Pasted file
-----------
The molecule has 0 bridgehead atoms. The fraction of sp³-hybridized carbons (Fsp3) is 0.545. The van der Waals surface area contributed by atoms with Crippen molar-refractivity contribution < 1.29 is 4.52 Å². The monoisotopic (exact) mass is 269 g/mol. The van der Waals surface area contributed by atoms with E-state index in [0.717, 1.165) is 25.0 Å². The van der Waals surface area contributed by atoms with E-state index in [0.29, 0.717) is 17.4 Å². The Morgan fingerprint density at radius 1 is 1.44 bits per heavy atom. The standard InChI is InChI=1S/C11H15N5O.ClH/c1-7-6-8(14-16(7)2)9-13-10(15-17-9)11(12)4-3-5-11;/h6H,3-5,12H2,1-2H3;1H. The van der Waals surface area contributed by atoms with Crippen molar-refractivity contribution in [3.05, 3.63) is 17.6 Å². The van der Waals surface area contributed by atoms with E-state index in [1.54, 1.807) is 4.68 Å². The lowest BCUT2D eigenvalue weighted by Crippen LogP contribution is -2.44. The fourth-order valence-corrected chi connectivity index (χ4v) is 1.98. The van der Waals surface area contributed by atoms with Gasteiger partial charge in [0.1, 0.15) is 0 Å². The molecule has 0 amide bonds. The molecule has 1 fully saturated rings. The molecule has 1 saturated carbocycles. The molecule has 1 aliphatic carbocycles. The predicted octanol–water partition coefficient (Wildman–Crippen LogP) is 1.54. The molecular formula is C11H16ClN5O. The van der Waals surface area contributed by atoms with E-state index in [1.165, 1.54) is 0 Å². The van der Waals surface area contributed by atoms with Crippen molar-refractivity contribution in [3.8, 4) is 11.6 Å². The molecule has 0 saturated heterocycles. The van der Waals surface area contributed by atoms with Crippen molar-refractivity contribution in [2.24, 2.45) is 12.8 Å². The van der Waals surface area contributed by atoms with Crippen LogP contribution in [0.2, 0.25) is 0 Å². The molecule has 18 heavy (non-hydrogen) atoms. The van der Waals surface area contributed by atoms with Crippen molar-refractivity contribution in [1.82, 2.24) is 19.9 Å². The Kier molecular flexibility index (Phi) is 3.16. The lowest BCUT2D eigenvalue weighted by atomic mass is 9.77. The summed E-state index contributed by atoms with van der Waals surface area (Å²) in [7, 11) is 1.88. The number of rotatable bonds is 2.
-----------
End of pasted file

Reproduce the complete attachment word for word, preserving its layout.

The molecule has 0 bridgehead atoms. The fraction of sp³-hybridized carbons (Fsp3) is 0.545. The van der Waals surface area contributed by atoms with Crippen molar-refractivity contribution < 1.29 is 4.52 Å². The monoisotopic (exact) mass is 269 g/mol. The van der Waals surface area contributed by atoms with E-state index in [0.717, 1.165) is 25.0 Å². The van der Waals surface area contributed by atoms with E-state index in [0.29, 0.717) is 17.4 Å². The Morgan fingerprint density at radius 1 is 1.44 bits per heavy atom. The standard InChI is InChI=1S/C11H15N5O.ClH/c1-7-6-8(14-16(7)2)9-13-10(15-17-9)11(12)4-3-5-11;/h6H,3-5,12H2,1-2H3;1H. The van der Waals surface area contributed by atoms with Crippen molar-refractivity contribution in [3.05, 3.63) is 17.6 Å². The van der Waals surface area contributed by atoms with E-state index in [1.54, 1.807) is 4.68 Å². The lowest BCUT2D eigenvalue weighted by Crippen LogP contribution is -2.44. The fourth-order valence-corrected chi connectivity index (χ4v) is 1.98. The van der Waals surface area contributed by atoms with Gasteiger partial charge in [0.1, 0.15) is 0 Å². The molecule has 0 amide bonds. The molecule has 1 fully saturated rings. The molecule has 1 saturated carbocycles. The molecule has 1 aliphatic carbocycles. The predicted octanol–water partition coefficient (Wildman–Crippen LogP) is 1.54. The molecular formula is C11H16ClN5O. The van der Waals surface area contributed by atoms with E-state index in [1.165, 1.54) is 0 Å². The van der Waals surface area contributed by atoms with Crippen molar-refractivity contribution in [3.8, 4) is 11.6 Å². The molecule has 0 saturated heterocycles. The van der Waals surface area contributed by atoms with Crippen molar-refractivity contribution in [2.24, 2.45) is 12.8 Å². The van der Waals surface area contributed by atoms with Crippen LogP contribution in [0.2, 0.25) is 0 Å². The molecule has 18 heavy (non-hydrogen) atoms. The van der Waals surface area contributed by atoms with Crippen molar-refractivity contribution in [1.82, 2.24) is 19.9 Å². The Kier molecular flexibility index (Phi) is 3.16. The lowest BCUT2D eigenvalue weighted by atomic mass is 9.77. The summed E-state index contributed by atoms with van der Waals surface area (Å²) in [7, 11) is 1.88. The number of rotatable bonds is 2.